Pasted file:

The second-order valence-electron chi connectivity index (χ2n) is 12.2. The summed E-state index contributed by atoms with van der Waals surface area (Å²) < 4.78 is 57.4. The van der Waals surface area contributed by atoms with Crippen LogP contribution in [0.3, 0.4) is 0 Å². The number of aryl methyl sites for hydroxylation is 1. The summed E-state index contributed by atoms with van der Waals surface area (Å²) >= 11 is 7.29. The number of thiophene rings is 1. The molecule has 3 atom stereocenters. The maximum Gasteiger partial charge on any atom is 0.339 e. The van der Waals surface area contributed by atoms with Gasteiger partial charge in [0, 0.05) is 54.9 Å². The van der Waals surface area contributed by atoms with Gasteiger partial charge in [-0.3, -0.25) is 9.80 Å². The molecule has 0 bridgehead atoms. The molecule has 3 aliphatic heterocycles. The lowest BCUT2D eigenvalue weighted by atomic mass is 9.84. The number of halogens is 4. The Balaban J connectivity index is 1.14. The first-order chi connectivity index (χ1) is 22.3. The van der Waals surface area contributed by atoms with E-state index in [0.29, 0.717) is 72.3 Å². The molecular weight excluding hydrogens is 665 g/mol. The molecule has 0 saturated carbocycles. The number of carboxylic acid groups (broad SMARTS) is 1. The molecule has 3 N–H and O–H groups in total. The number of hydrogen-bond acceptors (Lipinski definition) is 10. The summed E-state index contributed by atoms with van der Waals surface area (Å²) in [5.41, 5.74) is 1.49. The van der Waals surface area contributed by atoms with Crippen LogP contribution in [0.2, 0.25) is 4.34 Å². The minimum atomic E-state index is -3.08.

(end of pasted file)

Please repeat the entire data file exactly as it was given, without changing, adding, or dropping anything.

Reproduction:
The second-order valence-electron chi connectivity index (χ2n) is 12.2. The summed E-state index contributed by atoms with van der Waals surface area (Å²) < 4.78 is 57.4. The van der Waals surface area contributed by atoms with Crippen LogP contribution in [0.3, 0.4) is 0 Å². The number of aryl methyl sites for hydroxylation is 1. The summed E-state index contributed by atoms with van der Waals surface area (Å²) >= 11 is 7.29. The number of thiophene rings is 1. The molecule has 3 atom stereocenters. The maximum Gasteiger partial charge on any atom is 0.339 e. The van der Waals surface area contributed by atoms with Gasteiger partial charge in [0, 0.05) is 54.9 Å². The van der Waals surface area contributed by atoms with Gasteiger partial charge in [-0.3, -0.25) is 9.80 Å². The molecule has 0 bridgehead atoms. The molecule has 3 aliphatic heterocycles. The lowest BCUT2D eigenvalue weighted by atomic mass is 9.84. The number of halogens is 4. The Balaban J connectivity index is 1.14. The first-order chi connectivity index (χ1) is 22.3. The van der Waals surface area contributed by atoms with E-state index in [0.29, 0.717) is 72.3 Å². The molecular weight excluding hydrogens is 665 g/mol. The molecule has 0 saturated carbocycles. The number of carboxylic acid groups (broad SMARTS) is 1. The molecule has 3 N–H and O–H groups in total. The number of hydrogen-bond acceptors (Lipinski definition) is 10. The summed E-state index contributed by atoms with van der Waals surface area (Å²) in [5.41, 5.74) is 1.49. The van der Waals surface area contributed by atoms with Crippen LogP contribution in [0.2, 0.25) is 4.34 Å². The minimum atomic E-state index is -3.08.